The rematch

Phil Hellmuth asked for it and now he’s got it. On Monday evening, PokerGO announced that the High Stakes Duel III rematch between Hellmuth and Tom Dwan is on, scheduled for January 26 at 8:00pm ET. As one would guess, PokerGO will be streaming the action.

The two last met in August in Round 2 of High Stakes Duel III, when Dwan beat Hellmuth to win $100,000 from his rival. Hellmuth announced less than two weeks later that he had challenged Dwan to a rematch, as the rules of the competition allow.

In the first round of High Stakes Duel, each player puts up $50,000 for the heads-up battle. The loser of the match can request a rematch, but the stakes double. If the loser decides they have had enough, their seat remains empty for 30 days, during which time another challenger can take their place at the new buy-in.

High Stakes Duel can go for a maximum of eight rounds. Because the stakes double each round, each player could end up risking $6.4 million in the final round and that doesn’t count the buy-ins for the previous rounds. It is highly unlikely any will go that long; no edition of High Stakes Duel has gone past three rounds.

Dwan’s victory snapped Hellmuth’s High Stakes Duel winning streak at seven games. In fact, he had been the only person to win a match until this summer.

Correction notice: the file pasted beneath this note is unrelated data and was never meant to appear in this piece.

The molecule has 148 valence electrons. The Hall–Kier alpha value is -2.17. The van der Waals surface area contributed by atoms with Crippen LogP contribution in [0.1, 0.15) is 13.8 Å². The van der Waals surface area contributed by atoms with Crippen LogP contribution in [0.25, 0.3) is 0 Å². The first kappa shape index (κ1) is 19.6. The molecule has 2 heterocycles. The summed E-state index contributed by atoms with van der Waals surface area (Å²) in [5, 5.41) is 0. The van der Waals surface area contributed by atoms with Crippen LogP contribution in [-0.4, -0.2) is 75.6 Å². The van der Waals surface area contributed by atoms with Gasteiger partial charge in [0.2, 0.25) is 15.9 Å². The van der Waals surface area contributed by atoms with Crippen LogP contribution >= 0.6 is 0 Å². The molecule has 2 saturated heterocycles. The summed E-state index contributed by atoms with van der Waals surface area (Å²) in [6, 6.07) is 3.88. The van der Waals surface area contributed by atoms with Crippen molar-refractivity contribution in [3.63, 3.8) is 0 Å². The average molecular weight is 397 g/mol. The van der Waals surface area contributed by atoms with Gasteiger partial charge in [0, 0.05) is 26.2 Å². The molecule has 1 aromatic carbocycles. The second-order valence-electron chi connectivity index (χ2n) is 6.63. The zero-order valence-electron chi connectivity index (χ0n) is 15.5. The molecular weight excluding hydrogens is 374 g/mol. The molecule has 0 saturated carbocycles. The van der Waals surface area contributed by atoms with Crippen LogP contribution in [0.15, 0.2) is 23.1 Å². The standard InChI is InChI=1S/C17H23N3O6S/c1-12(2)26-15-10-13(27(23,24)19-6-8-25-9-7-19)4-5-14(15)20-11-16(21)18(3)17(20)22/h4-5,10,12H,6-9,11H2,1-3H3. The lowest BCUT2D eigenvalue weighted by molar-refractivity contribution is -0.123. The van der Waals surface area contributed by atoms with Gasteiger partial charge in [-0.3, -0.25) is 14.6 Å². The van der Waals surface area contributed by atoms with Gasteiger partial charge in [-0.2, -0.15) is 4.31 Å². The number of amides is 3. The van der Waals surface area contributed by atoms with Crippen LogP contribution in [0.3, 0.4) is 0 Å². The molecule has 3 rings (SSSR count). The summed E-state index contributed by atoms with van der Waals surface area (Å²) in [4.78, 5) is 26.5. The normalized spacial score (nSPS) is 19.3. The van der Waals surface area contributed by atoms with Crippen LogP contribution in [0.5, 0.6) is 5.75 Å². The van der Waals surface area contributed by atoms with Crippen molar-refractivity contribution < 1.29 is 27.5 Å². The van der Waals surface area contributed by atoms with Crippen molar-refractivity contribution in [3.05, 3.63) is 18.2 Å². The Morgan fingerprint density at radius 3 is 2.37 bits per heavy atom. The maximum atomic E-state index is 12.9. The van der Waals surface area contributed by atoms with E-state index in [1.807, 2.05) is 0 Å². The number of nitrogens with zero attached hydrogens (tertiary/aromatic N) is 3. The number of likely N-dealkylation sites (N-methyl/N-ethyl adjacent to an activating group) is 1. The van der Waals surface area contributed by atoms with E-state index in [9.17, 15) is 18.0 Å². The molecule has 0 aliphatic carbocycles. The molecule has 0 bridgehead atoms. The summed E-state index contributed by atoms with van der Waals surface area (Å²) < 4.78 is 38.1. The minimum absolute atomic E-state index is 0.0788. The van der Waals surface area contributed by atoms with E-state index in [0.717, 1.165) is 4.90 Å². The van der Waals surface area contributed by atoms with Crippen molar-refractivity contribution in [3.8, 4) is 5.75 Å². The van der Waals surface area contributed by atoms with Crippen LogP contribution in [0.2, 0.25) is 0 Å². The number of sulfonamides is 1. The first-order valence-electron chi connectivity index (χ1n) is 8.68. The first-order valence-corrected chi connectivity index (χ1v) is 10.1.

Hellmuth was unstoppable until facing Dwan

Hellmuth began in late 2020, sweeping Antonio Esfandiari in three rounds, winning $350,000 from the former World Series of Poker Big One for One Drop champ. In the first half of last year, Hellmuth continued his dominance, beating Daniel Negreanu in three straight rounds in High Stakes Duel II, good for another $350,000.

High Stakes Duel III has been the only edition so far in which the loser of a round did not opt for a rematch. Hellmuth’s first round was against sports media personality Nick Wright, decidedly not a pro poker player. Hellmuth won and Wright decided $50,000 was enough to lose. Dwan stepped in for Round 2 and handed Hellmuth his first loss.

Phil Hellmuth is hoping that he not only starts a new High Stakes Duel winning streak, but that he also continues his excellent play of late. This past fall, he had one of the best WSOPs you will ever see, making a record seven final tables, breaking An Tran’s record of six, set back in 1993.

He also continued to dispel the notion that he is only a Hold’em player, as all seven of his final tables were in a different game. And of course, Hellmuth extended his arguably untouchable WSOP bracelet record, winning his 16th in the $1,500 No-Limit 2-7 Lowball Draw event. He is probably pained that it wasn’t more, as he finished second three times.

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